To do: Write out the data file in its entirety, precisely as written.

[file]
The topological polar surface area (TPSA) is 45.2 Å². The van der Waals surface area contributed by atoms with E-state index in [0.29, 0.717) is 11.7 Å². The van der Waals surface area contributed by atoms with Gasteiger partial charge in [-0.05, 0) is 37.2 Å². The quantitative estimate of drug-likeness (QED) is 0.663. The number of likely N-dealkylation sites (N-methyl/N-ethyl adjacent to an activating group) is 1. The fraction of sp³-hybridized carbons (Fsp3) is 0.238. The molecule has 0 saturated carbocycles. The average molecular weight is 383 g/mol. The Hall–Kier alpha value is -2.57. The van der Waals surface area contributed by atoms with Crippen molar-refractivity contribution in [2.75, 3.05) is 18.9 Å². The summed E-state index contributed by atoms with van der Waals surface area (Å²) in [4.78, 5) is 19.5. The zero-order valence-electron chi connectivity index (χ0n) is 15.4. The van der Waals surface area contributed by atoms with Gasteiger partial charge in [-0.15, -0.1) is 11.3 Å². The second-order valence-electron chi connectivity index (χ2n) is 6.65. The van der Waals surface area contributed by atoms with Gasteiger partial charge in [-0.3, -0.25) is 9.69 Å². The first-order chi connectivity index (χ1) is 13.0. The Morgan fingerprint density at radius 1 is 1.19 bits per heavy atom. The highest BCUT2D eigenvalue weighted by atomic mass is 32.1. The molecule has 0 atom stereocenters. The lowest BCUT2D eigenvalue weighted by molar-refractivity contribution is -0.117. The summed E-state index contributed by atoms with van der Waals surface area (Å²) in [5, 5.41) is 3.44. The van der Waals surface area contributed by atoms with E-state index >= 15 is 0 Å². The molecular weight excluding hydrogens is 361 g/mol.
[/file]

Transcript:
The topological polar surface area (TPSA) is 45.2 Å². The van der Waals surface area contributed by atoms with E-state index in [0.29, 0.717) is 11.7 Å². The van der Waals surface area contributed by atoms with Gasteiger partial charge in [-0.05, 0) is 37.2 Å². The quantitative estimate of drug-likeness (QED) is 0.663. The number of likely N-dealkylation sites (N-methyl/N-ethyl adjacent to an activating group) is 1. The fraction of sp³-hybridized carbons (Fsp3) is 0.238. The molecule has 0 saturated carbocycles. The average molecular weight is 383 g/mol. The Hall–Kier alpha value is -2.57. The van der Waals surface area contributed by atoms with Crippen molar-refractivity contribution in [2.75, 3.05) is 18.9 Å². The summed E-state index contributed by atoms with van der Waals surface area (Å²) in [4.78, 5) is 19.5. The zero-order valence-electron chi connectivity index (χ0n) is 15.4. The van der Waals surface area contributed by atoms with Gasteiger partial charge in [-0.15, -0.1) is 11.3 Å². The second-order valence-electron chi connectivity index (χ2n) is 6.65. The van der Waals surface area contributed by atoms with Gasteiger partial charge in [-0.3, -0.25) is 9.69 Å². The first-order chi connectivity index (χ1) is 13.0. The Morgan fingerprint density at radius 1 is 1.19 bits per heavy atom. The highest BCUT2D eigenvalue weighted by atomic mass is 32.1. The molecule has 0 atom stereocenters. The lowest BCUT2D eigenvalue weighted by molar-refractivity contribution is -0.117. The summed E-state index contributed by atoms with van der Waals surface area (Å²) in [5, 5.41) is 3.44. The van der Waals surface area contributed by atoms with E-state index >= 15 is 0 Å². The molecular weight excluding hydrogens is 361 g/mol.